When we go against this innate intelligence, often due to a lack of awareness/consciousness and misinformation from external influences, we drive the body into a deeper state of imbalance. Referred to as prajnaparadha in Ayurveda, this is a mistake of the intellect. A classic example is a person with vata vikruti eating cold raw salads throughout winter even though it causes bloating and constipation. They know it disagrees with them but continue eating it due to social or media influence or just a complete disconnection with the body.




The English word 'ignite' originates from the Sanskrit word Agni. Agni means fire, and in Ayurveda, it refers to the biological fire of digestion and metabolism that provides energy for the body to function.

Agni regulates temperature, performs digestion, absorption and assimilation of ingested food and transforms food into energy. Not only is agni responsible for digesting and metabolising food matter, but also experiences, thoughts, feelings and emotions we encounter daily.

The Ayurvedic tradition believes that impaired agni is the root of every imbalance and disease. Agni is the most significant factor responsible for maintaining our health – both in body and mind. It is said that a man is as old as his agni and that when agni is extinguished, we die.

In this modern world where most of us are fortunate to have an abundance of food, we are guilty of overeating, eating when hunger is not present, eating on the go and at the wrong times of the day. As a consequence of repeatedly abusing agni in this way, our overall health, mind and body suffer.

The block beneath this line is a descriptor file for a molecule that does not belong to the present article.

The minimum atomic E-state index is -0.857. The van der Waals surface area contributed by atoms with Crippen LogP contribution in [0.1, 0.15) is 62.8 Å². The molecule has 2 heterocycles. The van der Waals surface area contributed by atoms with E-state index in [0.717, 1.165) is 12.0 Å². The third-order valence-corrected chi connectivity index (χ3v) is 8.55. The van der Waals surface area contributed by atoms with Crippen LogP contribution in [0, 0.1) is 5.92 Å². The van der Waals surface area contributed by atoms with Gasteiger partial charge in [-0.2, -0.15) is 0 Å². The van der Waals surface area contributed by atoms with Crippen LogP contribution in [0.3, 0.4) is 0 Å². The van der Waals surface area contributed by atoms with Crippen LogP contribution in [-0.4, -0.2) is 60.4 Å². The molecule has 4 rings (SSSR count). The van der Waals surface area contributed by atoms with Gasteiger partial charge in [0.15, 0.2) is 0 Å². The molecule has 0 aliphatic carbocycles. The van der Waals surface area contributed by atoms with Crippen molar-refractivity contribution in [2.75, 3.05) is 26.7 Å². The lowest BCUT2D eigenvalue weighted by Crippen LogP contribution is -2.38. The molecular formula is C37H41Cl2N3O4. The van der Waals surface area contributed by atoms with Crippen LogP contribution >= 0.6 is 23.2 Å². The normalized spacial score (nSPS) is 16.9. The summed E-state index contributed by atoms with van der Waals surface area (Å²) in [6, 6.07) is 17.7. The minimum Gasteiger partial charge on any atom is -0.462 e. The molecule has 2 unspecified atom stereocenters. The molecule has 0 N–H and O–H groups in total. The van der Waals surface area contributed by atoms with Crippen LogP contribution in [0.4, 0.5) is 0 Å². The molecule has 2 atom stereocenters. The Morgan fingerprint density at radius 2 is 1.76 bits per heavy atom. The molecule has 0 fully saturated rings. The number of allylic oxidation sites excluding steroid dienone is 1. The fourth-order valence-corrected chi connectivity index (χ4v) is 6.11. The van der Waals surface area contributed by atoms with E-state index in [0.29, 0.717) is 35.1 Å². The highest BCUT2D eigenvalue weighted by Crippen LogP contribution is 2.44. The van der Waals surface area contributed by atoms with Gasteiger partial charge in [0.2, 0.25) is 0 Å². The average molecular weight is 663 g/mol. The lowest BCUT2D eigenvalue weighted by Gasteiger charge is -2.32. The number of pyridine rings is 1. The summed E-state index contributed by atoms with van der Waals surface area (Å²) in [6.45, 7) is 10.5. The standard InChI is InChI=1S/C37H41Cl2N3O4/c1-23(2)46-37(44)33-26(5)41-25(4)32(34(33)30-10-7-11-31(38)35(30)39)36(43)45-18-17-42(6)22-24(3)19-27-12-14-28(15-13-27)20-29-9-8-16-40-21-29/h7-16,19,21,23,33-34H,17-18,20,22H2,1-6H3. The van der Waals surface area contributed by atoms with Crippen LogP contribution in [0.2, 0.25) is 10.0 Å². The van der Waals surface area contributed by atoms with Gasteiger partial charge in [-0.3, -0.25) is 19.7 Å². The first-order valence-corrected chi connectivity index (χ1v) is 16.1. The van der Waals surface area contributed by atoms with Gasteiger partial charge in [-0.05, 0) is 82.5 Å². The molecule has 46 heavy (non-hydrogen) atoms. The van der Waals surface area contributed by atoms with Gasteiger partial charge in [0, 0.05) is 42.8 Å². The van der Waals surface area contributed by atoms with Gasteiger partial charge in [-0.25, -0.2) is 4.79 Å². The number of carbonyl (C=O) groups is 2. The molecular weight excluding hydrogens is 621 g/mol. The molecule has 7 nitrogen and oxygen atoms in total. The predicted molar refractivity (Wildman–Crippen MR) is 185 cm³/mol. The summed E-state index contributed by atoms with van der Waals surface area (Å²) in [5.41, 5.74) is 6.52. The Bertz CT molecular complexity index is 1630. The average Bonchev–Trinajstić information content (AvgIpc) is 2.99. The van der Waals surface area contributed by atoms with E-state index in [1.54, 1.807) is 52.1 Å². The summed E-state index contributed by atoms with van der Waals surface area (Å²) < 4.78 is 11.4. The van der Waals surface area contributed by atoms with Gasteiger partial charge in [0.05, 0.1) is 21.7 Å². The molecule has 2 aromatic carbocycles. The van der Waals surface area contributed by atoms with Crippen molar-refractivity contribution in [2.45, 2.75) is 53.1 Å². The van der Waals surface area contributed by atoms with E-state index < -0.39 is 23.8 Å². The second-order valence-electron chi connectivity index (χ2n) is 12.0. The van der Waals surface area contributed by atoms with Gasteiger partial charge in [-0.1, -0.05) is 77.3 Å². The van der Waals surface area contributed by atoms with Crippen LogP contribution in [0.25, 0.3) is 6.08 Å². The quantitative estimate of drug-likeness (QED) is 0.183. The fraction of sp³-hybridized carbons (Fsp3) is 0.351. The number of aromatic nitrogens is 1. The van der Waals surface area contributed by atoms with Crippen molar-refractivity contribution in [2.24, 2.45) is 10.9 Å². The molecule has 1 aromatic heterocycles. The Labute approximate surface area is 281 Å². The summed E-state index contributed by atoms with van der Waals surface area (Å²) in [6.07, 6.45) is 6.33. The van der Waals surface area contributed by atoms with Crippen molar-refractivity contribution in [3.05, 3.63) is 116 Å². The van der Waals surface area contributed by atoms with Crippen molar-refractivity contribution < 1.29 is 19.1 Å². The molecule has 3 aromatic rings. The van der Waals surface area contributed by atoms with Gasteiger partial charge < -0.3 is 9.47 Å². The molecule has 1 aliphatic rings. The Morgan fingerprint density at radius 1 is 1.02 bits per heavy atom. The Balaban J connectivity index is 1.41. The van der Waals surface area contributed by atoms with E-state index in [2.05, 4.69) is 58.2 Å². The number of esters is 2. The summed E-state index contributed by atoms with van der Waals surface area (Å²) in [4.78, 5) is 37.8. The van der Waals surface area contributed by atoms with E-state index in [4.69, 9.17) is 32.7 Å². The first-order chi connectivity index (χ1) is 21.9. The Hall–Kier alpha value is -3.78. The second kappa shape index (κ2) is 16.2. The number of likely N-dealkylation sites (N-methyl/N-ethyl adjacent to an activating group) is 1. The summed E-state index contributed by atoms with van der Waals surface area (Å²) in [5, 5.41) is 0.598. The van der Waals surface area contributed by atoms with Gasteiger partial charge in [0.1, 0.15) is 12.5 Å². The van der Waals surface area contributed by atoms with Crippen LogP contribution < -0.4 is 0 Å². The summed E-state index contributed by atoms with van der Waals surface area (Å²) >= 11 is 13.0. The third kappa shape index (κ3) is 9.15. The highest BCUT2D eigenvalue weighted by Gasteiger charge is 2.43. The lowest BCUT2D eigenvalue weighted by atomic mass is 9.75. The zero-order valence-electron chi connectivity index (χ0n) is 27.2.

Metaphorically speaking, ingested food must be cooked at the correct temperature to metabolise correctly. It will be undercooked if the flame is too low, referred to as manda agni and typically seen in individuals with Kapha constitution. It becomes scorched if the flame is too high, referred to as tikshna agni, usually seen in Pitta individuals. Similarly, food spoils if the flame fluctuates from low to high, known as vishama agni. This type of agni is more common in Vata individuals.

As a result of impaired agni, undigested food particles create a toxic, morbid substance (ama) in the system. If left to accumulate, ama eventually moves outside of the digestive tract. Once it is roaming free, it joins forces with vitiated doshas, seeking a place to hide, usually within tissues that are stressed, weakened, or have a similar elemental composition to the combined ama and dosha. Symptoms appear, and the disorder manifests. There is a saying in Ayurveda, "We are what we can digest". The healthiest food in the world will become the deadliest poison if it cannot be digested and assimilated correctly.



Restore balance

Ayurveda believes that prevention is better than cure. However, while the primary focus is disease prevention, Ayurveda can restore and maintain health when sickness arises.

It is evident through the doshic theory and the three categories of disturbed agni that Ayurveda is a truly holistic, individualised medicine system. We are all constitutionally unique with individual energy patterns and require individualised treatment. The one-size-fits-all approach has no place in Ayurveda, whose core tenant is to treat the patient rather than the disease.

Making wise food and lifestyle choices and living in harmony with nature facilitates the body's innate ability to heal and restore balance. The body is a self-healing, self-repairing system. When it is supported, it has a remarkable capacity to heal itself. Ayurveda empowers us to become our own physicians or healers.

The aim of Ayurveda is not just to cure symptoms, although it certainly accomplishes that. It is about building a life that maintains health and healing. Ultimately, Ayurveda brings us back to nature. It cultivates awareness for us to live a fulfilled, harmonious life to its fullest potential.



"If you worship Agni, you will be blessed with perfect health”.

-Vasant Lad